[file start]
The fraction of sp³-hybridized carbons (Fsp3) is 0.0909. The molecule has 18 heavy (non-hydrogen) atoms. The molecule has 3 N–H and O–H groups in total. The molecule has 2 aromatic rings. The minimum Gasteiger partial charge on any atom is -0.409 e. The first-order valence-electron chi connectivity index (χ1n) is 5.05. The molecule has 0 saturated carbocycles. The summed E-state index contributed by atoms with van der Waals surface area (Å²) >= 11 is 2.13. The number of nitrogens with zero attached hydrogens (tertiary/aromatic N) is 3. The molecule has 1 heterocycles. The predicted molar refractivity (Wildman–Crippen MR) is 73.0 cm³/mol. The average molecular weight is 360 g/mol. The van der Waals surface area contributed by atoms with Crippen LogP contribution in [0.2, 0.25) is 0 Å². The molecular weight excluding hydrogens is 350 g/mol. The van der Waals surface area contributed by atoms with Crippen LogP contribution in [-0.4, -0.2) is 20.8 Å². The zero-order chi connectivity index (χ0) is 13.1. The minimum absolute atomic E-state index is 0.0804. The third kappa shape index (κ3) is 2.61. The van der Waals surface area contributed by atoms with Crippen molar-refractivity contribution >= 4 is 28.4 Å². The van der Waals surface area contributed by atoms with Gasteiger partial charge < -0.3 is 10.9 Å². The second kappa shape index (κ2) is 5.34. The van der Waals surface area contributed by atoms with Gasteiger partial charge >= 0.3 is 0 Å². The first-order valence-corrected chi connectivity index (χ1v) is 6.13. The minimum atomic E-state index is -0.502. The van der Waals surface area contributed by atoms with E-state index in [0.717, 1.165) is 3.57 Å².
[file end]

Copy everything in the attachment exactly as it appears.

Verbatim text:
The fraction of sp³-hybridized carbons (Fsp3) is 0.0909. The molecule has 18 heavy (non-hydrogen) atoms. The molecule has 3 N–H and O–H groups in total. The molecule has 2 aromatic rings. The minimum Gasteiger partial charge on any atom is -0.409 e. The first-order valence-electron chi connectivity index (χ1n) is 5.05. The molecule has 0 saturated carbocycles. The summed E-state index contributed by atoms with van der Waals surface area (Å²) >= 11 is 2.13. The number of nitrogens with zero attached hydrogens (tertiary/aromatic N) is 3. The molecule has 1 heterocycles. The predicted molar refractivity (Wildman–Crippen MR) is 73.0 cm³/mol. The average molecular weight is 360 g/mol. The van der Waals surface area contributed by atoms with Crippen LogP contribution in [0.2, 0.25) is 0 Å². The molecular weight excluding hydrogens is 350 g/mol. The van der Waals surface area contributed by atoms with Crippen LogP contribution in [-0.4, -0.2) is 20.8 Å². The zero-order chi connectivity index (χ0) is 13.1. The minimum absolute atomic E-state index is 0.0804. The third kappa shape index (κ3) is 2.61. The van der Waals surface area contributed by atoms with Crippen molar-refractivity contribution >= 4 is 28.4 Å². The van der Waals surface area contributed by atoms with Gasteiger partial charge < -0.3 is 10.9 Å². The second kappa shape index (κ2) is 5.34. The van der Waals surface area contributed by atoms with Gasteiger partial charge >= 0.3 is 0 Å². The first-order valence-corrected chi connectivity index (χ1v) is 6.13. The minimum atomic E-state index is -0.502. The van der Waals surface area contributed by atoms with E-state index in [0.717, 1.165) is 3.57 Å².